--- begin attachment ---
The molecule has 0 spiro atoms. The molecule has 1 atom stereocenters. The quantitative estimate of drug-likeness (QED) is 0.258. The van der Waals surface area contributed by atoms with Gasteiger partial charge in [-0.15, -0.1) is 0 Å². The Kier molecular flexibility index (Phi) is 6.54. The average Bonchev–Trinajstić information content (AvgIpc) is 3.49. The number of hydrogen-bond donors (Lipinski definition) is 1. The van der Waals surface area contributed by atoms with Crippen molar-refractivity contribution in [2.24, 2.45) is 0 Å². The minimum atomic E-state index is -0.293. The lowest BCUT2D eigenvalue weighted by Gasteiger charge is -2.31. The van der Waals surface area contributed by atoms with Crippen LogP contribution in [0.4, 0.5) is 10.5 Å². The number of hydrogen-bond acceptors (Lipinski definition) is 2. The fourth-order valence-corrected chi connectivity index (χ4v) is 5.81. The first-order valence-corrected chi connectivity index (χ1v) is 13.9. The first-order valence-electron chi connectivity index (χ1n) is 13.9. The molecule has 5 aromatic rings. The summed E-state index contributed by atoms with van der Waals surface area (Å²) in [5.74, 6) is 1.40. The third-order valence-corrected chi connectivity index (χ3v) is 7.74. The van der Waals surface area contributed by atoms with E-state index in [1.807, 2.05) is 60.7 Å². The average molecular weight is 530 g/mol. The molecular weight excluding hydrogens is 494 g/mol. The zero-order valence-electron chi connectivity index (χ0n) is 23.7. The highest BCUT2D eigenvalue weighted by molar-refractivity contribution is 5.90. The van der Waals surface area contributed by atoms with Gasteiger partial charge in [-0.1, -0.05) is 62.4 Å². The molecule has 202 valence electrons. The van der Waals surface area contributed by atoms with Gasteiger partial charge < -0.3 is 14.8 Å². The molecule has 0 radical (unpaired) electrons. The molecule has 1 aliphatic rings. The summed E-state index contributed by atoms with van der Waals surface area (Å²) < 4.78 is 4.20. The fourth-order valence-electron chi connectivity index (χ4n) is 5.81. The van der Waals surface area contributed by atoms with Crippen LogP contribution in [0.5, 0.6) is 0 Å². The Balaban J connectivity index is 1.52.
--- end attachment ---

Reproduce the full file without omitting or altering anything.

The molecule has 0 spiro atoms. The molecule has 1 atom stereocenters. The quantitative estimate of drug-likeness (QED) is 0.258. The van der Waals surface area contributed by atoms with Gasteiger partial charge in [-0.15, -0.1) is 0 Å². The Kier molecular flexibility index (Phi) is 6.54. The average Bonchev–Trinajstić information content (AvgIpc) is 3.49. The number of hydrogen-bond donors (Lipinski definition) is 1. The van der Waals surface area contributed by atoms with Crippen molar-refractivity contribution in [2.24, 2.45) is 0 Å². The minimum atomic E-state index is -0.293. The lowest BCUT2D eigenvalue weighted by Gasteiger charge is -2.31. The van der Waals surface area contributed by atoms with Crippen LogP contribution in [0.4, 0.5) is 10.5 Å². The number of hydrogen-bond acceptors (Lipinski definition) is 2. The fourth-order valence-corrected chi connectivity index (χ4v) is 5.81. The first-order valence-corrected chi connectivity index (χ1v) is 13.9. The first-order valence-electron chi connectivity index (χ1n) is 13.9. The molecule has 5 aromatic rings. The summed E-state index contributed by atoms with van der Waals surface area (Å²) in [5.74, 6) is 1.40. The third-order valence-corrected chi connectivity index (χ3v) is 7.74. The van der Waals surface area contributed by atoms with E-state index in [1.807, 2.05) is 60.7 Å². The average molecular weight is 530 g/mol. The molecular weight excluding hydrogens is 494 g/mol. The zero-order valence-electron chi connectivity index (χ0n) is 23.7. The highest BCUT2D eigenvalue weighted by molar-refractivity contribution is 5.90. The van der Waals surface area contributed by atoms with Gasteiger partial charge in [-0.1, -0.05) is 62.4 Å². The molecule has 202 valence electrons. The van der Waals surface area contributed by atoms with Gasteiger partial charge < -0.3 is 14.8 Å². The molecule has 0 radical (unpaired) electrons. The molecule has 1 aliphatic rings. The summed E-state index contributed by atoms with van der Waals surface area (Å²) < 4.78 is 4.20. The fourth-order valence-electron chi connectivity index (χ4n) is 5.81. The van der Waals surface area contributed by atoms with Crippen LogP contribution in [0.5, 0.6) is 0 Å². The Balaban J connectivity index is 1.52.